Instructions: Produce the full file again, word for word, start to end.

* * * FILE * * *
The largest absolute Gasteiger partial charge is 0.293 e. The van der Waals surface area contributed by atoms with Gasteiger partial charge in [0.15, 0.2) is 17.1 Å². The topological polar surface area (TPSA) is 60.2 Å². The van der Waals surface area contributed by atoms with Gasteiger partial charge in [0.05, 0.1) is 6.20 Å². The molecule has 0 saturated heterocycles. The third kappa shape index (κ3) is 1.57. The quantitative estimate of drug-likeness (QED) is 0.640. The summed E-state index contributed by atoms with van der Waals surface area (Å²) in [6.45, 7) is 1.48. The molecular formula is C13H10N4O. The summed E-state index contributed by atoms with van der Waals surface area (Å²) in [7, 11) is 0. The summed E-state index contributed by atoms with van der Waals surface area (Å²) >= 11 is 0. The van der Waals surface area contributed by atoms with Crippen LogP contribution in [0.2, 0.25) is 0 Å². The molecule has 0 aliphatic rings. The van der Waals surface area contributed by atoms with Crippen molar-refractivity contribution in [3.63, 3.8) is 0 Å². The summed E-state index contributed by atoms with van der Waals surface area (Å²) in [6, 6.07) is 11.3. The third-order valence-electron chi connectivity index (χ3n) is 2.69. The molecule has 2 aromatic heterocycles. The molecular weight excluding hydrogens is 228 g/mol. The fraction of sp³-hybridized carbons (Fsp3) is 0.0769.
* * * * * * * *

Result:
The largest absolute Gasteiger partial charge is 0.293 e. The van der Waals surface area contributed by atoms with Gasteiger partial charge in [0.15, 0.2) is 17.1 Å². The topological polar surface area (TPSA) is 60.2 Å². The van der Waals surface area contributed by atoms with Gasteiger partial charge in [0.05, 0.1) is 6.20 Å². The molecule has 0 saturated heterocycles. The third kappa shape index (κ3) is 1.57. The quantitative estimate of drug-likeness (QED) is 0.640. The summed E-state index contributed by atoms with van der Waals surface area (Å²) in [6.45, 7) is 1.48. The molecular formula is C13H10N4O. The summed E-state index contributed by atoms with van der Waals surface area (Å²) in [7, 11) is 0. The summed E-state index contributed by atoms with van der Waals surface area (Å²) >= 11 is 0. The van der Waals surface area contributed by atoms with Crippen LogP contribution in [0.2, 0.25) is 0 Å². The molecule has 0 aliphatic rings. The van der Waals surface area contributed by atoms with Crippen molar-refractivity contribution in [3.63, 3.8) is 0 Å². The summed E-state index contributed by atoms with van der Waals surface area (Å²) in [6, 6.07) is 11.3. The third-order valence-electron chi connectivity index (χ3n) is 2.69. The molecule has 2 aromatic heterocycles. The molecular weight excluding hydrogens is 228 g/mol. The fraction of sp³-hybridized carbons (Fsp3) is 0.0769.